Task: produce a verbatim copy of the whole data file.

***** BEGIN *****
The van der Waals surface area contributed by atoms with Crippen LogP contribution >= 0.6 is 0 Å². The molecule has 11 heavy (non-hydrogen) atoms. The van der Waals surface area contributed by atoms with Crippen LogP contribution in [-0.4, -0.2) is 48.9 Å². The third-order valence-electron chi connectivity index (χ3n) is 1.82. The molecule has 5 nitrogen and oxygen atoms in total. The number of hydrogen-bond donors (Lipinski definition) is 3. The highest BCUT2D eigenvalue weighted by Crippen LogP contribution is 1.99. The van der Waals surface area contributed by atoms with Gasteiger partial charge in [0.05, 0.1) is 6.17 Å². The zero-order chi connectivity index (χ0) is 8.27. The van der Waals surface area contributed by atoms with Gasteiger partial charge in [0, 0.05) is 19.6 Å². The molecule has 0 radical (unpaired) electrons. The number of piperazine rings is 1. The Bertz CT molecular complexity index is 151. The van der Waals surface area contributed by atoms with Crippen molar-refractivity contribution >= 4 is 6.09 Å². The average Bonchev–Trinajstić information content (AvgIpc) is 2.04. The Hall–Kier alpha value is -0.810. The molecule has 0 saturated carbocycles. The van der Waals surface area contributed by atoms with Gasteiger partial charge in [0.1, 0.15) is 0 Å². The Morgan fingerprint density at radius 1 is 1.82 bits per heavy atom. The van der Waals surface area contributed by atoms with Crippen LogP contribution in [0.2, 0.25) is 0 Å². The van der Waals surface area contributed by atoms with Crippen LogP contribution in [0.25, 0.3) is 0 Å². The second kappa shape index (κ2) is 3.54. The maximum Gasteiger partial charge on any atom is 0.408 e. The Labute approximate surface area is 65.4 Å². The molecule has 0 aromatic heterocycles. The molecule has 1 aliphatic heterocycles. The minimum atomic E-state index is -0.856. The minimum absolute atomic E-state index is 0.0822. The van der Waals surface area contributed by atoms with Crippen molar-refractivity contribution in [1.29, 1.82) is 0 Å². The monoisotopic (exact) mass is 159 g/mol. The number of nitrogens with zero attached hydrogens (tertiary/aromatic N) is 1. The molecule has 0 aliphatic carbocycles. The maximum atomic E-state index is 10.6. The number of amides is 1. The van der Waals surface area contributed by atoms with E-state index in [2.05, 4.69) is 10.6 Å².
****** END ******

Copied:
The van der Waals surface area contributed by atoms with Crippen LogP contribution >= 0.6 is 0 Å². The molecule has 11 heavy (non-hydrogen) atoms. The van der Waals surface area contributed by atoms with Crippen LogP contribution in [-0.4, -0.2) is 48.9 Å². The third-order valence-electron chi connectivity index (χ3n) is 1.82. The molecule has 5 nitrogen and oxygen atoms in total. The number of hydrogen-bond donors (Lipinski definition) is 3. The highest BCUT2D eigenvalue weighted by Crippen LogP contribution is 1.99. The van der Waals surface area contributed by atoms with Gasteiger partial charge in [0.05, 0.1) is 6.17 Å². The zero-order chi connectivity index (χ0) is 8.27. The van der Waals surface area contributed by atoms with Gasteiger partial charge in [0, 0.05) is 19.6 Å². The molecule has 0 radical (unpaired) electrons. The number of piperazine rings is 1. The Bertz CT molecular complexity index is 151. The van der Waals surface area contributed by atoms with Crippen molar-refractivity contribution >= 4 is 6.09 Å². The average Bonchev–Trinajstić information content (AvgIpc) is 2.04. The Hall–Kier alpha value is -0.810. The molecule has 0 saturated carbocycles. The van der Waals surface area contributed by atoms with Gasteiger partial charge in [0.1, 0.15) is 0 Å². The Morgan fingerprint density at radius 1 is 1.82 bits per heavy atom. The van der Waals surface area contributed by atoms with Crippen LogP contribution in [0.2, 0.25) is 0 Å². The van der Waals surface area contributed by atoms with Crippen LogP contribution in [0.25, 0.3) is 0 Å². The second kappa shape index (κ2) is 3.54. The maximum Gasteiger partial charge on any atom is 0.408 e. The Labute approximate surface area is 65.4 Å². The molecule has 0 aromatic heterocycles. The molecule has 1 aliphatic heterocycles. The minimum atomic E-state index is -0.856. The minimum absolute atomic E-state index is 0.0822. The van der Waals surface area contributed by atoms with Crippen molar-refractivity contribution in [1.29, 1.82) is 0 Å². The monoisotopic (exact) mass is 159 g/mol. The number of nitrogens with zero attached hydrogens (tertiary/aromatic N) is 1. The molecule has 0 aliphatic carbocycles. The maximum atomic E-state index is 10.6. The number of amides is 1. The van der Waals surface area contributed by atoms with E-state index in [2.05, 4.69) is 10.6 Å².